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Although we're not aware of a clinical study of their combined effects, rhodiola can cause dizziness and ashwagandha can be sedating -- and both may lower blood pressure, so it may be best not to take them together.  

In general, it is best to first use herbal supplements separately to assess the benefits and potential side effects you experience with each.

For more about these herbs, plus reviews and comparisons of the specific products we have tested, see our Review of Rhodiola Supplements and Review of Ashwagandha Supplements.

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December 8, 2019

For some of you it sounds like the song long ago that Kenny Rogers sang with the band The First Edition.

"I just dropped in to see what condition my condition was in."

September 19, 2019

What about a "greens" or "reds" product that contains both ashwagandha (600 mg root extract) and rhodiola (100 mg rosea extract)? A product called Patriot Power Reds contains both of these. Would that be safe to take?
October 24, 2019

Hi Diane - As noted above, it's generally best to take herbs separately so that you can determine benefits and side effects experienced with each.

Jan C16474
February 19, 2018

I have "adrenal fatigue" (often not a real condition, but in my case, thyroidectomy and hysterectomy have put burden on my adrenals)

My solution is to use rhodiola at times when I need more energy, bacopa for cognitive function, and ashwaganda for relaxation.

I do not use them concurrently, but will select at the beginning of the month, what I will need for the month.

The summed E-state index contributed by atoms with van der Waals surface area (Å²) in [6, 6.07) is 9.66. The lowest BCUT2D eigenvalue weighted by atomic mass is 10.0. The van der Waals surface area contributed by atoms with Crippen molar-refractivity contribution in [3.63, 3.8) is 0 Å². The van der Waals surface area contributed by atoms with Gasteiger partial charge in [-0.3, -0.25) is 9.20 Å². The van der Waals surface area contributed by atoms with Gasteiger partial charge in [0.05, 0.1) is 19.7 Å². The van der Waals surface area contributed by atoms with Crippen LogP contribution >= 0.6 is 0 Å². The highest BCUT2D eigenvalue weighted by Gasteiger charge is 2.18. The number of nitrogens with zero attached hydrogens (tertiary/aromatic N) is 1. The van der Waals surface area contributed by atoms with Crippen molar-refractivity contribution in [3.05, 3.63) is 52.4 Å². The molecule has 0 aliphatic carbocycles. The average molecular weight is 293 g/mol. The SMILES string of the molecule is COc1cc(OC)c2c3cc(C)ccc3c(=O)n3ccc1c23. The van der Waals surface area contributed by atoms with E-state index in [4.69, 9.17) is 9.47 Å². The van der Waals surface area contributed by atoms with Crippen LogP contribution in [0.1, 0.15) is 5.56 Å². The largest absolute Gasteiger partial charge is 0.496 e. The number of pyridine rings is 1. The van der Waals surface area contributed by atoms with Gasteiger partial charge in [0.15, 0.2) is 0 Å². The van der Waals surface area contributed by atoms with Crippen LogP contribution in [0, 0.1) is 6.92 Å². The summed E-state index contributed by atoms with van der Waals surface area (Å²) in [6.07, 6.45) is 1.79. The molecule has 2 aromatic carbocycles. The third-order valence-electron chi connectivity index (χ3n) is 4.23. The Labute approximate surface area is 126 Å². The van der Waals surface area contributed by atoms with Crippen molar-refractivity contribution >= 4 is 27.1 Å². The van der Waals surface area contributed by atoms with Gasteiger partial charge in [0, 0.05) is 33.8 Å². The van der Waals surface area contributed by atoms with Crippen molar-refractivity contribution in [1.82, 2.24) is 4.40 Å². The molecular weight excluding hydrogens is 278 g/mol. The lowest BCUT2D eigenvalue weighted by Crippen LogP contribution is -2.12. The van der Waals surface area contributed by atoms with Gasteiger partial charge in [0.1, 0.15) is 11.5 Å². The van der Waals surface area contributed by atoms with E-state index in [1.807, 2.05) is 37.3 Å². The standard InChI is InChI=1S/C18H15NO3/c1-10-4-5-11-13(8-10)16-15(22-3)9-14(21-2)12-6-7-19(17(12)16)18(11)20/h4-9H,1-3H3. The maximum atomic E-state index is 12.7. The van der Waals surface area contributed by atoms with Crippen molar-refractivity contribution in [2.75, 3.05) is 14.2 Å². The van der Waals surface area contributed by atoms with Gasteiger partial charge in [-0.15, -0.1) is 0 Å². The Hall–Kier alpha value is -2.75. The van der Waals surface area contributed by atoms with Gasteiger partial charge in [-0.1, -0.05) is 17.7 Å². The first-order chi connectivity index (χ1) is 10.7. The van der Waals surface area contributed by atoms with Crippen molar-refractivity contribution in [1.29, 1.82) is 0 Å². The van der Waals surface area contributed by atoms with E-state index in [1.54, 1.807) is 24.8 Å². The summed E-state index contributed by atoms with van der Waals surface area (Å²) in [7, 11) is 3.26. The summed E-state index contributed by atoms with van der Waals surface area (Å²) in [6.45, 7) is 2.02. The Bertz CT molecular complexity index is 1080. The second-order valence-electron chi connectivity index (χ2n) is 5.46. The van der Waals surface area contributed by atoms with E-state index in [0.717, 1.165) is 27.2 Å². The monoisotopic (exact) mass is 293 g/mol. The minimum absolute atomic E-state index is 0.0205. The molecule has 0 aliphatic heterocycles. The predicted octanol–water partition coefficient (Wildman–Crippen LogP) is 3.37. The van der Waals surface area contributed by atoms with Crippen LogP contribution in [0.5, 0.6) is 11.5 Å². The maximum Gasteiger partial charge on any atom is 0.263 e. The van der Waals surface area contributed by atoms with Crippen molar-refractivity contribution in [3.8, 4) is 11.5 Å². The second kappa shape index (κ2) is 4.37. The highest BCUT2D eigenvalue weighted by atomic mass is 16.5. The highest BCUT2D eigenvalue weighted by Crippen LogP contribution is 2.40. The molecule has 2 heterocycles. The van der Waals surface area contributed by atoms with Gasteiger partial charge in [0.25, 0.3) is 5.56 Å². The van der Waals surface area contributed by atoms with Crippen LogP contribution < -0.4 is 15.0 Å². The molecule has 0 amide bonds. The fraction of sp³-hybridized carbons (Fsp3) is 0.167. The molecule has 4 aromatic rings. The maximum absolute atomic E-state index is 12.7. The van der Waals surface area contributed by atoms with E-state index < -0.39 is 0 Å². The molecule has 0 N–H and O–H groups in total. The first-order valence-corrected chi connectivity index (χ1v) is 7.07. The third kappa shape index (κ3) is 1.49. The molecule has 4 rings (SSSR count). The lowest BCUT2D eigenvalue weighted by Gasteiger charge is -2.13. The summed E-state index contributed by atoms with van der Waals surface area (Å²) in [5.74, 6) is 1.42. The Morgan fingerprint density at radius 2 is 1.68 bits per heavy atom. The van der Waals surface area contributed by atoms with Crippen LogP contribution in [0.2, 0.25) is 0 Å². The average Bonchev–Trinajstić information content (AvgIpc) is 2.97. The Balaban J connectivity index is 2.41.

February 18, 2018

I take both in an adrenal blend. They really help. More than anything else has

February 18, 2018

We typically use both in integrative medicine. I use ashwagandha at bedtime because it is sedating, and rhodiola in small doses in the morning because it can be activating. I tend to recommend always starting slow with natural supplements, and adding on gradually. Some people get a positive response right away and others will continue on the supplements for a couple of months, along with other stress reduction (meditation, tapping, Heartmath, Headspace app on your phone, etc.), before they feel better overall.

March 13, 2020

all of the supportive Therapies you mentioned in your comment are those that I am either trained in and others still in the process of “perfecting”. I would love to connect and discuss if possible!

February 18, 2018

I've been taking both Rhodiola and Ashwaganda at relatively high dosages for some time, as well as a plethora of other herbs and what not and for the most part I have no idea if anything is working, let alone having side effects. I am not very susceptible to placebo effects. I just trust the shaky science behind these substances, using Consumerlab suggested brands wherever possible.
February 22, 2018

Hi Lawrence - Thank you for sharing your experience with this. As noted in the answer above, you may want to try each separately, so that you have a better idea of what is working, and what isn't. Also, you can find information about dosages typically used for each in the ConsumerTips sections of the Ashwagandha Supplements Review ( and the Rhodiola Supplements Review (

August 22, 2018

I appreciate the unguarded honesty of your comment. I am much like you, in that I find it difficult to measure the "condition of my condition." I've found that keeping written track of when I've started taking (or stop taking) a nutrient help me to remember what (if any) changes I'm feeling. Best of growth and health.

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